Mammograms & Breast Exams

It is estimated that nearly one in every eight women will be diagnosed with breast cancer in her lifetime. Fortunately, the American Cancer Society reports that breast cancer deaths are declining, most likely due to early detection and improved treatment. Routine care for women of all ages is vital to keeping you and your breasts healthy and should include annual mammograms with clinical breast exams, in addition to regular self-examinations.

What is Mammography?

Mammography is an x-ray examination of the breast. It is used to detect and diagnose breast disease in women who have breast symptoms such as a lump, pain, or for women who have no breast complaints. The procedure allows detection of breast cancers, benign tumors, and cysts before they can be detected by palpation (touch).

University of Utah Health Care Comprehensive Breast Care Center

The Comprehensive Breast Care Center provides services for people who have been diagnosed with breast cancer and other breast conditions or those concerned about their risk of developing the disease based on strong family history. Our services include diagnostic imaging, breast MRI, breast ultrasound, ultrasound guided breast biopsies, and stereotactic breast biopsies.

We offer imaging services at several locations.


What is a mammogram?

A mammogram is an X-ray image of your breast. It is used to find and diagnose breast disease. A mammogram may be done if you have breast problems such as a lump, pain, or nipple discharge. A mammogram is also done as a screening test if you don’t have breast problems. It can check for breast cancers, noncancerous or benign tumors, and cysts before they can be felt.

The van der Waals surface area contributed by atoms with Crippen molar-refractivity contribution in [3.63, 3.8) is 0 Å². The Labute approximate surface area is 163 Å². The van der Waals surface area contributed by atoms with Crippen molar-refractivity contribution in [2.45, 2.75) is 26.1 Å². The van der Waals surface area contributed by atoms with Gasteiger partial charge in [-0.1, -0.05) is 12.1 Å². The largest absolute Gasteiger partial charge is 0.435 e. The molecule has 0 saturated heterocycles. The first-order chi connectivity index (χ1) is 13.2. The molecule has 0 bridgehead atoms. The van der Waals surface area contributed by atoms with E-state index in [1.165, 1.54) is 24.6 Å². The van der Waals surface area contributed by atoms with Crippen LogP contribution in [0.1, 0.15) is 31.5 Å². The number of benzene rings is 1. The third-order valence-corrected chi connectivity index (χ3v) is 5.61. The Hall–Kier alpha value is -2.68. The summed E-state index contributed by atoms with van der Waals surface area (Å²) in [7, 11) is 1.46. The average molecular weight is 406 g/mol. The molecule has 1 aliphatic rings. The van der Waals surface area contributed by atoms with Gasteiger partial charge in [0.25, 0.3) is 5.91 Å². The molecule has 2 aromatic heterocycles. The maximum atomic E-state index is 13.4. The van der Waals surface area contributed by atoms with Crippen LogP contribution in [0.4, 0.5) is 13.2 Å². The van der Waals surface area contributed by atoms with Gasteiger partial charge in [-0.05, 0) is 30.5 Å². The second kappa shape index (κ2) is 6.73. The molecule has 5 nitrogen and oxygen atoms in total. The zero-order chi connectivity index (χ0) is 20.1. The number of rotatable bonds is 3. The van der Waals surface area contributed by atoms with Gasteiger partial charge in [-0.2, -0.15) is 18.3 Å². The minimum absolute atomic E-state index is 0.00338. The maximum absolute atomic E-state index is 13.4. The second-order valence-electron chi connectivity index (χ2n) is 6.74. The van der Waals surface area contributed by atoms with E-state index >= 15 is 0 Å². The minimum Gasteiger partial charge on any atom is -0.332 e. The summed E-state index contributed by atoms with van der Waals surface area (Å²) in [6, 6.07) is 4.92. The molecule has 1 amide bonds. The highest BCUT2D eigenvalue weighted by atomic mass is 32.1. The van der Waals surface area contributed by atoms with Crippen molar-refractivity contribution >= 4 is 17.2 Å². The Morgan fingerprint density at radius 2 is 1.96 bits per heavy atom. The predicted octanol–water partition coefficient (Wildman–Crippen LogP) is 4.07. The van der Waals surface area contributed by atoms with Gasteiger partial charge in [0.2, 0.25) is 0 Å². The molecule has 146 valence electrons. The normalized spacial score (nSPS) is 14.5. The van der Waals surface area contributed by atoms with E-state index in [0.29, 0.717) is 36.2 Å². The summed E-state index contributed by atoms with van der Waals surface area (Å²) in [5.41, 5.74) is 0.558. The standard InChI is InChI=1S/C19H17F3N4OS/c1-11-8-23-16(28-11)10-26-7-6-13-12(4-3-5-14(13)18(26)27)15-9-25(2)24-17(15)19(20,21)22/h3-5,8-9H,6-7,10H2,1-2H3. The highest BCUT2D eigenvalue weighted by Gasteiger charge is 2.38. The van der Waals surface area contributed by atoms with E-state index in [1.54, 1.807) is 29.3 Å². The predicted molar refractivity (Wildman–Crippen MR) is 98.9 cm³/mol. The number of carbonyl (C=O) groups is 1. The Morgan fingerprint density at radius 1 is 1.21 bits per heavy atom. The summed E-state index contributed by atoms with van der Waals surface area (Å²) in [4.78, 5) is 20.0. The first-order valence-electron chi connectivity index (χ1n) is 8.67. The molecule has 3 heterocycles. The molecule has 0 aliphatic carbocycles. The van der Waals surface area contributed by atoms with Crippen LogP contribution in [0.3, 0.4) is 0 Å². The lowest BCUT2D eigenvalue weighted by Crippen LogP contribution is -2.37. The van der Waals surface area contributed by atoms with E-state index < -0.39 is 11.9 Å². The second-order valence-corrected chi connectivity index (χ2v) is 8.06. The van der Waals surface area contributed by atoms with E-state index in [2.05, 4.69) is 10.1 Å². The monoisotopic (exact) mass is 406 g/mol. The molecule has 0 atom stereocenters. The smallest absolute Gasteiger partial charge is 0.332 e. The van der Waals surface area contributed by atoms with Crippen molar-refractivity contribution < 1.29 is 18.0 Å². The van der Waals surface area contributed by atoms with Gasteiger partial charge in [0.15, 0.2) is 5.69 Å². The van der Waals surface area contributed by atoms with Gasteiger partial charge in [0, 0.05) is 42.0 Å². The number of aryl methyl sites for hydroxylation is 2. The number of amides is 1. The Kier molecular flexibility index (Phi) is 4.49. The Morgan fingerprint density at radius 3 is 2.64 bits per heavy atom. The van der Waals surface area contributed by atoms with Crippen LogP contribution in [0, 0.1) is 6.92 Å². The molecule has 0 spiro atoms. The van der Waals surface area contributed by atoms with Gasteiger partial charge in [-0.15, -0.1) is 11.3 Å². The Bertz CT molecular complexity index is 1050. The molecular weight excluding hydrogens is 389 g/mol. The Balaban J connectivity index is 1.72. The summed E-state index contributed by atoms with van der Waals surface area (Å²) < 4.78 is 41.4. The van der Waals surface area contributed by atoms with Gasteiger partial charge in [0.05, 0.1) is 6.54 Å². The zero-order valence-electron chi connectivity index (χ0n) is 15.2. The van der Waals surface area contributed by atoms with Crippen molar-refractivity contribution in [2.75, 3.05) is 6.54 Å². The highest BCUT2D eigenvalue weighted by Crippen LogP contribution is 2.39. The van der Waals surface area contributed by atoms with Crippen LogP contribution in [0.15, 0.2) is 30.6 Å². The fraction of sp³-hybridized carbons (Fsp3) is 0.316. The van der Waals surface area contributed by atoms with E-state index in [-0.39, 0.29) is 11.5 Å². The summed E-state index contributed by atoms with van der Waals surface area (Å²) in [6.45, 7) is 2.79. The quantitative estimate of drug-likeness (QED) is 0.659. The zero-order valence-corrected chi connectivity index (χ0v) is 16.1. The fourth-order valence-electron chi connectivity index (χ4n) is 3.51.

A mammogram can’t prove that an abnormal area is cancer. But if a mammogram shows an area in your breast that may be cancer, a sample of breast tissue will be removed. This is called a biopsy. Your provider may remove the tissue by needle or during surgery. The tissue will be checked under a microscope to see if it is cancer.

A mammogram uses a low dose of radiation.

What are the different types of mammograms?

There are 2 types of mammograms: 

  • Screening mammogram. This is used to find any breast changes in women who have no signs of breast cancer. Often 2 X-rays are taken of each breast. A mammogram can find a tumor before it can be felt.  

  • Diagnostic mammogram. This is used to diagnose abnormal breast changes. These may include a lump, pain, nipple thickening or discharge, or a change in breast size or shape. More pictures are taken than during a screening mammogram. A diagnostic mammogram is also used to check any problems found on a screening mammogram.

How is a mammogram done?

X-rays of the breast are different from X-rays for other parts of your body. The breast is squeezed, or compressed, by the mammogram equipment. This spreads the breast tissue apart. Because of this, the radiation dose is lower. You may feel some discomfort or pain when your breast is compressed. But this pressure is needed to keep the radiation level as low. It also helps take the best picture of your breast tissue. The compression only lasts for a few seconds for each image of your breast. A breast health nurse or X-ray technologist often takes the X-rays. The films are read by a radiologist. He or she gives the results to your healthcare provider.

Mammograms may also be done with the help of a computer to make digital images. Digital mammograms are done the same way as a standard mammogram.

What conditions does a mammogram show?

A mammogram can show the following conditions:

Calcifications are tiny mineral deposit in the breast tissue. There are 2 types of calcifications: